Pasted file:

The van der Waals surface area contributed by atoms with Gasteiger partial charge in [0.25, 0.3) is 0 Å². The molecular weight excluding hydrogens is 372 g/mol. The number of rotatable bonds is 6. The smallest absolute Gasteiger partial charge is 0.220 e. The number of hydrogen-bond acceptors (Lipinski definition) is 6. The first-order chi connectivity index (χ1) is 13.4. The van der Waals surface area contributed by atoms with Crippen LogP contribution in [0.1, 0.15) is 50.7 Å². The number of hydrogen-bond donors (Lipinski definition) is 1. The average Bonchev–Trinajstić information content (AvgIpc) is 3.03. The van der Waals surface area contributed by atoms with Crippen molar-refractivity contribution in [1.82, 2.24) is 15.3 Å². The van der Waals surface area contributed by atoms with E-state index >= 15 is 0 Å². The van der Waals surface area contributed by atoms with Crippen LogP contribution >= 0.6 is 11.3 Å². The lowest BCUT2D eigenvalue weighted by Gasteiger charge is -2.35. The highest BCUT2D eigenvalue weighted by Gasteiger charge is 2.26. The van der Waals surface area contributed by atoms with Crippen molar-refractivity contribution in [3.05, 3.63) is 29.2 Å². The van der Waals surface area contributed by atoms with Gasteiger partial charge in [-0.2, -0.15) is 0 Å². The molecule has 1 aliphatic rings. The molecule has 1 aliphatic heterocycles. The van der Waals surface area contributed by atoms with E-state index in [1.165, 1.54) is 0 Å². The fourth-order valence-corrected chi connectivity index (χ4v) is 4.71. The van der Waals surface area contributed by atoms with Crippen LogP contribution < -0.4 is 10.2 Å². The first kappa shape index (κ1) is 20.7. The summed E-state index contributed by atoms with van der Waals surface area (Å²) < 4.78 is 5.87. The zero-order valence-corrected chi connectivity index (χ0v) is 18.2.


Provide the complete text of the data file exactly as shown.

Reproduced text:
The van der Waals surface area contributed by atoms with Gasteiger partial charge in [0.25, 0.3) is 0 Å². The molecular weight excluding hydrogens is 372 g/mol. The number of rotatable bonds is 6. The smallest absolute Gasteiger partial charge is 0.220 e. The number of hydrogen-bond acceptors (Lipinski definition) is 6. The first-order chi connectivity index (χ1) is 13.4. The van der Waals surface area contributed by atoms with Crippen LogP contribution in [0.1, 0.15) is 50.7 Å². The number of hydrogen-bond donors (Lipinski definition) is 1. The average Bonchev–Trinajstić information content (AvgIpc) is 3.03. The van der Waals surface area contributed by atoms with Crippen molar-refractivity contribution in [1.82, 2.24) is 15.3 Å². The van der Waals surface area contributed by atoms with E-state index >= 15 is 0 Å². The van der Waals surface area contributed by atoms with Crippen LogP contribution >= 0.6 is 11.3 Å². The lowest BCUT2D eigenvalue weighted by Gasteiger charge is -2.35. The highest BCUT2D eigenvalue weighted by Gasteiger charge is 2.26. The van der Waals surface area contributed by atoms with Crippen molar-refractivity contribution in [3.05, 3.63) is 29.2 Å². The van der Waals surface area contributed by atoms with Gasteiger partial charge in [-0.2, -0.15) is 0 Å². The molecule has 1 aliphatic rings. The molecule has 1 aliphatic heterocycles. The van der Waals surface area contributed by atoms with E-state index in [1.165, 1.54) is 0 Å². The fourth-order valence-corrected chi connectivity index (χ4v) is 4.71. The van der Waals surface area contributed by atoms with Crippen LogP contribution < -0.4 is 10.2 Å². The first kappa shape index (κ1) is 20.7. The summed E-state index contributed by atoms with van der Waals surface area (Å²) < 4.78 is 5.87. The zero-order valence-corrected chi connectivity index (χ0v) is 18.2.